The Kourion Urban Space project (KUSP) continued in 2016 to uncover evidence of the massive earthquake that destroyed Kourion in the fourth century AD. It is now clear that the large collapsed building being excavated by the KUSP team is either a damaged elite residence or a public building, although its size, and construction history are yet unknown. The building may have been two stories high and the floor plan is not yet complete and awaits further investigation. Massive blocks thrown down by the earthquake cover the floors of the building. The power of the tremor is indicated by the distortions of the walls and the movement of the heavy ashlar masonry.

The house was rich in material cultural remains. The team recovered additional fragments of a large (60+cm in diameter) imported glass plate that had been discovered in 2014. The plate was formed from bundles of hollow yellow glass canes which were fused together in a dark green matrix. These plates were crafted in Egypt, and are usually found in Coptic cemeteries. The Kourion plate provides what may be the best dated example in the world. Additional Egyptian connections are suggested by the presence of a restorable amphora of Egyptian style, recovered from near the floor of what the team interprets to be a kitchen area. The wealth of this ancient household is indicated by a large elegant room with a mosaic floor, marble paneling and painted wall plaster. Ceramic analysis by the KUSP team, including Dr. Scott Moore of Indiana University of Pennsylvania, indicates a mid-fourth century date for the tragedy. This has been supported by the numismatic analysis of the coins from the building by the KUSP numismatist, Dr. Paul Keen of the University of Massachusetts (Lowell).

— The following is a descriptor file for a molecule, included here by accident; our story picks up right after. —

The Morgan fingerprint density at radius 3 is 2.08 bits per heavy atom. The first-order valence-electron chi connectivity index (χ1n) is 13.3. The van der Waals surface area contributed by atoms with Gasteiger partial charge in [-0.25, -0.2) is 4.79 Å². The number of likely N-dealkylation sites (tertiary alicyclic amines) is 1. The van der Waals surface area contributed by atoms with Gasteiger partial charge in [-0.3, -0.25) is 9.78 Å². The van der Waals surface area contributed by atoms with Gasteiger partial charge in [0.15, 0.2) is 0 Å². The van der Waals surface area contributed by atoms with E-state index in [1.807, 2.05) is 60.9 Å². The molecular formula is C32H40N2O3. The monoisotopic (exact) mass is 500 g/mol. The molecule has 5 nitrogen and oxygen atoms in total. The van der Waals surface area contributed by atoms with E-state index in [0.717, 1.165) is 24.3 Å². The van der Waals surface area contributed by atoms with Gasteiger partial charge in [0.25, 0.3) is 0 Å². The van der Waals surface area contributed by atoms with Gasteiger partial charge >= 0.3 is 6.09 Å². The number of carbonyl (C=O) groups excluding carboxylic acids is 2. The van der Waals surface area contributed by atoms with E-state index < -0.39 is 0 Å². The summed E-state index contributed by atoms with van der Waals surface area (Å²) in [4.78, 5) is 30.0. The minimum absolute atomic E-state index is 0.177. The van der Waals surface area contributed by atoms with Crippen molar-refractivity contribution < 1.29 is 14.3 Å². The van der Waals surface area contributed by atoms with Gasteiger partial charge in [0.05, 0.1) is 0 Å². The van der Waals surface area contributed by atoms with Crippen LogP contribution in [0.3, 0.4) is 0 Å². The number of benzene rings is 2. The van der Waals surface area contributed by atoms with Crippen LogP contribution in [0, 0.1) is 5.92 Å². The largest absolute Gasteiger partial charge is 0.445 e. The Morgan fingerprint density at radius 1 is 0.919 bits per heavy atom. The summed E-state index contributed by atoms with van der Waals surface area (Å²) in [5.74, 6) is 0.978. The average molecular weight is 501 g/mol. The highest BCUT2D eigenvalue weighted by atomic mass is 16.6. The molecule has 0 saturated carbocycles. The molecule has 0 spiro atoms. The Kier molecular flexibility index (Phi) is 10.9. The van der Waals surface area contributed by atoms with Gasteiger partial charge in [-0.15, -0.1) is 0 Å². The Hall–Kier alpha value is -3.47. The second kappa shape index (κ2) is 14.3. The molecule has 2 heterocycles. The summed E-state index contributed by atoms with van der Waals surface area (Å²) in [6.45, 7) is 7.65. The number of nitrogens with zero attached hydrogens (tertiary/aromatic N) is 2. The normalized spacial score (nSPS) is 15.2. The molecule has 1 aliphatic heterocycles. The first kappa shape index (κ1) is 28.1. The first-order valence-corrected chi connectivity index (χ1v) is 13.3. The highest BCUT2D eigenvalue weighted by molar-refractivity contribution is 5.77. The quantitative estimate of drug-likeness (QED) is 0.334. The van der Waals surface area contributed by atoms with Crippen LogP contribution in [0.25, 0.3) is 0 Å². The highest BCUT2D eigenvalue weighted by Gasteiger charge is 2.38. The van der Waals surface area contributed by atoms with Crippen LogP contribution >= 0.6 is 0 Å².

KUSP has completed the second field season in the investigation of the collapsed building, part of a long-term archeological investigation at the site of Kourion of the Lemesos (Limassol) District. KUSP partners include the Australian Institute of Archaeology, the University of Cyprus, the Cyprus Technical University and the Western Sovereign Base Area Archaeology Society. Students from the seminary were joined by students and volunteers from the consortium partners and from the University of Cincinnati (USA), Arizona State University (ASU), Boston University, and the University of Chester (UK). More than 20 local volunteers also assisted in the excavation of the site and the processing of the material remains.

The 2016 excavation season of the Kourion Urban Space Project (KUSP) was conducted under the direction of Dr. Thomas W. Davis of the Tandy Institute for Archaeology at Southwestern Baptist Theological Seminary in Fort Worth Texas, USA; Dr. Davis was formerly the Director of the Cyprus American Archaeological Research Institute in Nicosia from 2003-2011.